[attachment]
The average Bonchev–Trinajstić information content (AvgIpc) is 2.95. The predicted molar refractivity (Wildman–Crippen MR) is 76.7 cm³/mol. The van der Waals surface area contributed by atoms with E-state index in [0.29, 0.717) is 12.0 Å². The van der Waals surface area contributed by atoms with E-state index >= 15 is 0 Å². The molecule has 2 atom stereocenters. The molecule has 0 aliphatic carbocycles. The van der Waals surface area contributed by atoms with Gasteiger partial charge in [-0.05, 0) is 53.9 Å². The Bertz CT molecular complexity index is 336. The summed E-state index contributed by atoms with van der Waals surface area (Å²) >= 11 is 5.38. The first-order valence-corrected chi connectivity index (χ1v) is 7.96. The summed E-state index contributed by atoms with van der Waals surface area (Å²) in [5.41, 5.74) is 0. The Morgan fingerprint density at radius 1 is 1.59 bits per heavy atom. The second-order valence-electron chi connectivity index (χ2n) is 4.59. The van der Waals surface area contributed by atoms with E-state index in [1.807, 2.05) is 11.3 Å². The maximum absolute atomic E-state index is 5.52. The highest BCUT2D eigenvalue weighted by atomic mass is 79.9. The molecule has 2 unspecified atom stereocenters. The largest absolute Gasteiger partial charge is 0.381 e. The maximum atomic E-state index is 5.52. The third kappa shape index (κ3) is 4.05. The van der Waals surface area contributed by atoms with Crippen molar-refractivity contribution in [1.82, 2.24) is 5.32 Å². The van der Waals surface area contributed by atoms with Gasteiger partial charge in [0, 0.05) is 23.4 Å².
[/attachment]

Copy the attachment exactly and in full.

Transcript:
The average Bonchev–Trinajstić information content (AvgIpc) is 2.95. The predicted molar refractivity (Wildman–Crippen MR) is 76.7 cm³/mol. The van der Waals surface area contributed by atoms with E-state index in [0.29, 0.717) is 12.0 Å². The van der Waals surface area contributed by atoms with E-state index >= 15 is 0 Å². The molecule has 2 atom stereocenters. The molecule has 0 aliphatic carbocycles. The van der Waals surface area contributed by atoms with Gasteiger partial charge in [-0.05, 0) is 53.9 Å². The Bertz CT molecular complexity index is 336. The summed E-state index contributed by atoms with van der Waals surface area (Å²) >= 11 is 5.38. The first-order valence-corrected chi connectivity index (χ1v) is 7.96. The summed E-state index contributed by atoms with van der Waals surface area (Å²) in [5.41, 5.74) is 0. The Morgan fingerprint density at radius 1 is 1.59 bits per heavy atom. The second-order valence-electron chi connectivity index (χ2n) is 4.59. The van der Waals surface area contributed by atoms with E-state index in [1.807, 2.05) is 11.3 Å². The maximum absolute atomic E-state index is 5.52. The highest BCUT2D eigenvalue weighted by atomic mass is 79.9. The molecule has 2 unspecified atom stereocenters. The largest absolute Gasteiger partial charge is 0.381 e. The maximum atomic E-state index is 5.52. The third kappa shape index (κ3) is 4.05. The van der Waals surface area contributed by atoms with Crippen molar-refractivity contribution in [1.82, 2.24) is 5.32 Å². The van der Waals surface area contributed by atoms with Gasteiger partial charge in [0, 0.05) is 23.4 Å².